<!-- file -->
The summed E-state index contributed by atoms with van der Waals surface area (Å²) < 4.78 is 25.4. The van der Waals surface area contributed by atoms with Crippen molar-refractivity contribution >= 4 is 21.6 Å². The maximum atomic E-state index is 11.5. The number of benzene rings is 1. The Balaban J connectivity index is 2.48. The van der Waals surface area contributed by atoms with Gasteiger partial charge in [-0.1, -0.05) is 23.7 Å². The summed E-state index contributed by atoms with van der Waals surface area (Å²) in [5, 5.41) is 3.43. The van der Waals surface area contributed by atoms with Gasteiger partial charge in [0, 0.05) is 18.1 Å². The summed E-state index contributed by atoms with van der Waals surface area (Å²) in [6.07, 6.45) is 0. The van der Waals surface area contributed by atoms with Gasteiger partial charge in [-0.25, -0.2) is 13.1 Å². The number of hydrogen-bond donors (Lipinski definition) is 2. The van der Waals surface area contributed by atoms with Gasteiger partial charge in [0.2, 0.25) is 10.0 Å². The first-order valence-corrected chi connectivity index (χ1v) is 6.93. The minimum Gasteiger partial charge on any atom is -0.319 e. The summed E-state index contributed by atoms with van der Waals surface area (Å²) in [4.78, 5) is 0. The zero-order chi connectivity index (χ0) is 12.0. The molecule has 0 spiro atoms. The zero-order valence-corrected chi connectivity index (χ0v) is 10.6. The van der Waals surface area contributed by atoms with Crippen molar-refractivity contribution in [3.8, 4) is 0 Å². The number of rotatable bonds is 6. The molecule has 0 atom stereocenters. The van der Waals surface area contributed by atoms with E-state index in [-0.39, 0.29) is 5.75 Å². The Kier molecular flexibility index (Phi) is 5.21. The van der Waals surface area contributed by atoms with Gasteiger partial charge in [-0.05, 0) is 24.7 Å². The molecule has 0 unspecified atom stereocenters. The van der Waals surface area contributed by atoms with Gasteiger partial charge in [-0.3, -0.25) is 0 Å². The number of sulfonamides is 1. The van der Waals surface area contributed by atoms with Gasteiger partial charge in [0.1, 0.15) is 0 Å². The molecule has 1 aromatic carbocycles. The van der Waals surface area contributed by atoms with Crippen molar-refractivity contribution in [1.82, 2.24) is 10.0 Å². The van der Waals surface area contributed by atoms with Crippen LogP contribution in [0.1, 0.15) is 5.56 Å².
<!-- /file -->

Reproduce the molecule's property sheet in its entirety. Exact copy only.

The summed E-state index contributed by atoms with van der Waals surface area (Å²) < 4.78 is 25.4. The van der Waals surface area contributed by atoms with Crippen molar-refractivity contribution >= 4 is 21.6 Å². The maximum atomic E-state index is 11.5. The number of benzene rings is 1. The Balaban J connectivity index is 2.48. The van der Waals surface area contributed by atoms with Gasteiger partial charge in [-0.1, -0.05) is 23.7 Å². The summed E-state index contributed by atoms with van der Waals surface area (Å²) in [5, 5.41) is 3.43. The van der Waals surface area contributed by atoms with Gasteiger partial charge in [0, 0.05) is 18.1 Å². The summed E-state index contributed by atoms with van der Waals surface area (Å²) in [6.07, 6.45) is 0. The van der Waals surface area contributed by atoms with Gasteiger partial charge in [-0.25, -0.2) is 13.1 Å². The number of hydrogen-bond donors (Lipinski definition) is 2. The van der Waals surface area contributed by atoms with Gasteiger partial charge in [0.2, 0.25) is 10.0 Å². The first-order valence-corrected chi connectivity index (χ1v) is 6.93. The minimum Gasteiger partial charge on any atom is -0.319 e. The summed E-state index contributed by atoms with van der Waals surface area (Å²) in [4.78, 5) is 0. The zero-order chi connectivity index (χ0) is 12.0. The molecule has 0 spiro atoms. The zero-order valence-corrected chi connectivity index (χ0v) is 10.6. The van der Waals surface area contributed by atoms with Crippen molar-refractivity contribution in [3.8, 4) is 0 Å². The number of rotatable bonds is 6. The molecule has 0 atom stereocenters. The van der Waals surface area contributed by atoms with E-state index in [-0.39, 0.29) is 5.75 Å². The Kier molecular flexibility index (Phi) is 5.21. The van der Waals surface area contributed by atoms with Gasteiger partial charge in [-0.05, 0) is 24.7 Å². The molecule has 0 unspecified atom stereocenters. The van der Waals surface area contributed by atoms with Gasteiger partial charge in [-0.3, -0.25) is 0 Å². The number of sulfonamides is 1. The van der Waals surface area contributed by atoms with Gasteiger partial charge in [0.1, 0.15) is 0 Å². The molecule has 1 aromatic carbocycles. The van der Waals surface area contributed by atoms with Crippen molar-refractivity contribution in [1.82, 2.24) is 10.0 Å². The van der Waals surface area contributed by atoms with Crippen LogP contribution in [0.1, 0.15) is 5.56 Å².